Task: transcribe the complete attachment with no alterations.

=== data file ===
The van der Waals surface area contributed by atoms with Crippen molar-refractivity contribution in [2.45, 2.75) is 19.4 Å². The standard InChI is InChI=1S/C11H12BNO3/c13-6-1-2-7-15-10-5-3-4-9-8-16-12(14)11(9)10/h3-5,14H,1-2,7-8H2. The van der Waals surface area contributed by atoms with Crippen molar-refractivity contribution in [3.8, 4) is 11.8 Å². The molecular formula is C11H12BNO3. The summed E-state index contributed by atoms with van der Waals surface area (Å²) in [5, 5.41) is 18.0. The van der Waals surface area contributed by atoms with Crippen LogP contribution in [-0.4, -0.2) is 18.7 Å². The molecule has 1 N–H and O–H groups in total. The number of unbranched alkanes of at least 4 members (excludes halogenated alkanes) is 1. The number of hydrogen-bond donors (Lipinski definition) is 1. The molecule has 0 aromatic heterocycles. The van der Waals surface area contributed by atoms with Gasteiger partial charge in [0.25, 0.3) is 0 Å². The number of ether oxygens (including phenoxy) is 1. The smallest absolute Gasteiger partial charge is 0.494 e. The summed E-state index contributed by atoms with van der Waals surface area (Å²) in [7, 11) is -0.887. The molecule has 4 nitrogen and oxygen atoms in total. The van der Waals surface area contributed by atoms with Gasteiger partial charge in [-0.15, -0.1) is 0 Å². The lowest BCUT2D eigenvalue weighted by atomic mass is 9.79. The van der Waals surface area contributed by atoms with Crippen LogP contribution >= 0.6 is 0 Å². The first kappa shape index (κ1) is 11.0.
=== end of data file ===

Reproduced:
The van der Waals surface area contributed by atoms with Crippen molar-refractivity contribution in [2.45, 2.75) is 19.4 Å². The standard InChI is InChI=1S/C11H12BNO3/c13-6-1-2-7-15-10-5-3-4-9-8-16-12(14)11(9)10/h3-5,14H,1-2,7-8H2. The van der Waals surface area contributed by atoms with Crippen molar-refractivity contribution in [3.8, 4) is 11.8 Å². The molecular formula is C11H12BNO3. The summed E-state index contributed by atoms with van der Waals surface area (Å²) in [5, 5.41) is 18.0. The van der Waals surface area contributed by atoms with Crippen LogP contribution in [-0.4, -0.2) is 18.7 Å². The molecule has 1 N–H and O–H groups in total. The number of unbranched alkanes of at least 4 members (excludes halogenated alkanes) is 1. The number of hydrogen-bond donors (Lipinski definition) is 1. The molecule has 0 aromatic heterocycles. The van der Waals surface area contributed by atoms with Gasteiger partial charge in [0.25, 0.3) is 0 Å². The number of ether oxygens (including phenoxy) is 1. The smallest absolute Gasteiger partial charge is 0.494 e. The summed E-state index contributed by atoms with van der Waals surface area (Å²) in [7, 11) is -0.887. The molecule has 4 nitrogen and oxygen atoms in total. The van der Waals surface area contributed by atoms with Gasteiger partial charge in [-0.15, -0.1) is 0 Å². The lowest BCUT2D eigenvalue weighted by atomic mass is 9.79. The van der Waals surface area contributed by atoms with Crippen LogP contribution >= 0.6 is 0 Å². The first kappa shape index (κ1) is 11.0.